An Important Caveat: These negative consequences are generalizations and on a society-wide basis. There are all sorts of situations where an unintended pregnancy doesn’t have negative effects and the child that results from such a situation is considered a blessing. Personally, I know some lovely people who resulted from unplanned pregnancies.

Why is the Unintended Pregnancy Rate So High?

The cause of the high unintended pregnancy rate is a complex topic with a lot of variables/causes.

  • Primary reasons for the high rate are lack of use of contraception and the failure of contraception when it is used. Here are the cumulative failure rates for the most common forms of contraception:
Source: Brookings Institution
  • Education is a factor. There is a “a strong inverse association between both income level and educational attainment and the rate of unintended pregnancy.” Source.
  • Unintended pregnancies also vary by income. Females with incomes less than the poverty level have 5x the unintended pregnancy rate of women with incomes greater than 200% of the poverty level. According to the Brookings Institution, “low-income women tend to have the least access to contraception through employer-sponsored health insurance, and many rely on publicly subsidized family planning services.”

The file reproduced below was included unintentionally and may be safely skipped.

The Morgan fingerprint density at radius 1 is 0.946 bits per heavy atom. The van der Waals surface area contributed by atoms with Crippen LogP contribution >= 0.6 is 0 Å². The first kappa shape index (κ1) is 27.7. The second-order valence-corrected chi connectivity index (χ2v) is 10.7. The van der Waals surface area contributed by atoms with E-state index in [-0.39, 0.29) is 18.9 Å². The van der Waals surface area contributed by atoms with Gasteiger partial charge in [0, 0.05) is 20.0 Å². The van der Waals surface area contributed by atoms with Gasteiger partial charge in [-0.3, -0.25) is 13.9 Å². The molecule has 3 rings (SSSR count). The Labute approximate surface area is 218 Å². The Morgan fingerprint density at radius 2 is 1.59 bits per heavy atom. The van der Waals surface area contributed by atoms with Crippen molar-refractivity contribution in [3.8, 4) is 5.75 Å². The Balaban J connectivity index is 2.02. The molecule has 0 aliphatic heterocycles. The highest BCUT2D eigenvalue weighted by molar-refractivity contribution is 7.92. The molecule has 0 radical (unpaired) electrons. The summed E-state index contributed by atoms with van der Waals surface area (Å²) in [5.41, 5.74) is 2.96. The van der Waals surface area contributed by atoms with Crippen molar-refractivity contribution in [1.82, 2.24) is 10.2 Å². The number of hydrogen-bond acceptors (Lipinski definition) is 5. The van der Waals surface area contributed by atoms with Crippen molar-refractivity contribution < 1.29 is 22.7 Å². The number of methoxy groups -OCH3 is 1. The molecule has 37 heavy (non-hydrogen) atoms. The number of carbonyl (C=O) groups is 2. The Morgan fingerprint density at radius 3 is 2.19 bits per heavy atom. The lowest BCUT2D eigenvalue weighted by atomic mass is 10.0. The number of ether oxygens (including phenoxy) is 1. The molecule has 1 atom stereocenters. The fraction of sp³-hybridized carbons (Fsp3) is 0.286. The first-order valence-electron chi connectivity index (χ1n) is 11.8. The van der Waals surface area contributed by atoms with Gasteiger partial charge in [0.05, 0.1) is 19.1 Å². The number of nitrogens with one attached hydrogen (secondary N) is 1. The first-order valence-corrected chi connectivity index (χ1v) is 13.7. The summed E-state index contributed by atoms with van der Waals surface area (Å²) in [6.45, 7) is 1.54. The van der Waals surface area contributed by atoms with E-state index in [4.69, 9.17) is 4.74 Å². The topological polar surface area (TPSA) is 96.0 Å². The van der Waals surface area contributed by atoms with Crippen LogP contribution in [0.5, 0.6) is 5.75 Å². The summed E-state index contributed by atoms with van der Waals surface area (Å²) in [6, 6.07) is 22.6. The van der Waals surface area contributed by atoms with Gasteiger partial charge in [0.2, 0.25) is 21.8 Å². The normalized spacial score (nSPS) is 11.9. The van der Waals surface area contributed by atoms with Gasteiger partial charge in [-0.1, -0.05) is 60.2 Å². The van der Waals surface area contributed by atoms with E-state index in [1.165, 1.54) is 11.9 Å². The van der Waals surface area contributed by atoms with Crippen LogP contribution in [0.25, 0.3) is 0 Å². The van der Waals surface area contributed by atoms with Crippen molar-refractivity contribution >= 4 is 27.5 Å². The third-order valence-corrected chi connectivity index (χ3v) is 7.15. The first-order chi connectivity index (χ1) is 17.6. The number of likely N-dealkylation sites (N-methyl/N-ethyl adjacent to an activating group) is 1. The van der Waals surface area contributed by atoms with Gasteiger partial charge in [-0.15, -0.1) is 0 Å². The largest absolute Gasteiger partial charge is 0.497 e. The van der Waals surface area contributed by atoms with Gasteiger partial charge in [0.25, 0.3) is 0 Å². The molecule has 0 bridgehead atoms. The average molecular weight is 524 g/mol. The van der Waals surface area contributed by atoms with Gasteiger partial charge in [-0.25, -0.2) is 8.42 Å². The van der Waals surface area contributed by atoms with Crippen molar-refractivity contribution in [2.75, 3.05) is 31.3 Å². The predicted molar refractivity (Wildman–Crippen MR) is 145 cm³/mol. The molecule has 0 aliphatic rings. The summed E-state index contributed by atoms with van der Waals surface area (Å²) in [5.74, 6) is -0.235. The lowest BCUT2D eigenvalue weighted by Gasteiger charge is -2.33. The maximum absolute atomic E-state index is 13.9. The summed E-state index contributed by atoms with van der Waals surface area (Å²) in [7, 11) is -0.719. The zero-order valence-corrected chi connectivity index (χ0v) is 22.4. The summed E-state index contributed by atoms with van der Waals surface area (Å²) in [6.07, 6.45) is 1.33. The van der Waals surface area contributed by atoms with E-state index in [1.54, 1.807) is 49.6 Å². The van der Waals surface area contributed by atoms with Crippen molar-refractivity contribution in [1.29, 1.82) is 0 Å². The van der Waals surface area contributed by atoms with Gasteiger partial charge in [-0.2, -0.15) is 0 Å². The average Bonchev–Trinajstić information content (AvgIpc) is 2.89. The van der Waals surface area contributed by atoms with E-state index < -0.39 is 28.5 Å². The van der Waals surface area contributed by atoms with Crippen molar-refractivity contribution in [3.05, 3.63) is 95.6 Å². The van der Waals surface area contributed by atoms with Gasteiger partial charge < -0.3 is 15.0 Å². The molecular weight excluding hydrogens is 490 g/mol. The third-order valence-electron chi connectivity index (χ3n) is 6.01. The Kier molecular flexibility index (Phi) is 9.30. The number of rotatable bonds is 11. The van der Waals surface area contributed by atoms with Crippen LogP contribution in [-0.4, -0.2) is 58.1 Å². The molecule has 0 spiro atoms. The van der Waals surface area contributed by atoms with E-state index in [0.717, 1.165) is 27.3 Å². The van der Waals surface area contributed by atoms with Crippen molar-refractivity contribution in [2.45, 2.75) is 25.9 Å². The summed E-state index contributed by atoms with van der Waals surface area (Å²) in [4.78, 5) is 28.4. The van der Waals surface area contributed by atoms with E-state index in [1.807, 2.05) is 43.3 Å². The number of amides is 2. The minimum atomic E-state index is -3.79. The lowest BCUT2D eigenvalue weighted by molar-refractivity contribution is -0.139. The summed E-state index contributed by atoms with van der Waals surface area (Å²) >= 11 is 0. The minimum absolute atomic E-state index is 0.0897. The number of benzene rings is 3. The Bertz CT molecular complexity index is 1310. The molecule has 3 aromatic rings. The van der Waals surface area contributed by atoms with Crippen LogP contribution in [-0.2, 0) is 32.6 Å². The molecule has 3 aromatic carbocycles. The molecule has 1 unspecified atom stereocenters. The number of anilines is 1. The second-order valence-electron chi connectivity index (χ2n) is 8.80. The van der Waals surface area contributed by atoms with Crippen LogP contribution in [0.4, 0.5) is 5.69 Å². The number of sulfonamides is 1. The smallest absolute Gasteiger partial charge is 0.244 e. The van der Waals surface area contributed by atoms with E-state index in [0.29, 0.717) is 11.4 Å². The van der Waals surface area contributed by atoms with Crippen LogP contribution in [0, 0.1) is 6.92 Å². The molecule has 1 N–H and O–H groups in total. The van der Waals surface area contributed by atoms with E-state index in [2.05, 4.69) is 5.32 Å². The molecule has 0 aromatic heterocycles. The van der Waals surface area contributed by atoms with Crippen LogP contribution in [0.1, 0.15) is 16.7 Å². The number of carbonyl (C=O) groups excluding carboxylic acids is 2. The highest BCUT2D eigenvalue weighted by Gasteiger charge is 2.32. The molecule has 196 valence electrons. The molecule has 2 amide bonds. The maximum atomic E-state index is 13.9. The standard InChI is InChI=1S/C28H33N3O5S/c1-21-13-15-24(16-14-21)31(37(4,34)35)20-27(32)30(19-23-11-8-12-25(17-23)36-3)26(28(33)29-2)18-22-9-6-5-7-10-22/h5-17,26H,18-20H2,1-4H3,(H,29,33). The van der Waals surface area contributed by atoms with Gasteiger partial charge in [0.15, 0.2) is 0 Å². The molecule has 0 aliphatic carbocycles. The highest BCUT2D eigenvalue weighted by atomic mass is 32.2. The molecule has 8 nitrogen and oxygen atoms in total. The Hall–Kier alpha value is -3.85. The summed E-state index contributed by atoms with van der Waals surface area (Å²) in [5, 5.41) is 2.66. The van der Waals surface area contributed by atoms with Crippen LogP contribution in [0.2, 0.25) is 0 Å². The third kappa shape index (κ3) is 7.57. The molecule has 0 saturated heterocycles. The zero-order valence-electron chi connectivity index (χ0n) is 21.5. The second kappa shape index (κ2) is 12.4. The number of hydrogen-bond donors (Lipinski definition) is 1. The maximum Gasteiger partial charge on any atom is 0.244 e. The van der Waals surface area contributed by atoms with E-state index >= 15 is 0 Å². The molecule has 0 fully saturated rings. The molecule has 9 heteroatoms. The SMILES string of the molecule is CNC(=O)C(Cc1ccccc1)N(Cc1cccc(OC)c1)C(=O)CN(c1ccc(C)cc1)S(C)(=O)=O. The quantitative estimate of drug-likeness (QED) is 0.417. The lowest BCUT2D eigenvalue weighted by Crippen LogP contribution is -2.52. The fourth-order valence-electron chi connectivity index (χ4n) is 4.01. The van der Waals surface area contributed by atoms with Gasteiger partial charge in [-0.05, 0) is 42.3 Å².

Source: New England Journal of Medicine

How to Reduce the Number of Unplanned Pregnancies

  • Change the Type of Contraception Used. As shown in the chart above, both the pill and condoms have a high failure rate over time. “The American College of Obstetricians and Gynecologists recommends that providers encourage patients to consider long-acting and reversible contraceptive (LARC) methods such as intrauterine devices (IUDs) and implants. The use of LARCs over short-acting contraceptive methods could significantly reduce the direct medical cost of unintended pregnancies in the United States.” Source.
  • Make Contraception Accessible and Cheap/Free. “Guttmacher Institute estimates that 1.3 million unwanted pregnancies were averted in 2014 by publicly-funded clinics. Every public dollar spent helping women avoid unintended pregnancies saves about $5 in Medicaid expenditures for pregnancy-related care, which is a net government saving of $10.5 billion per year.” Source.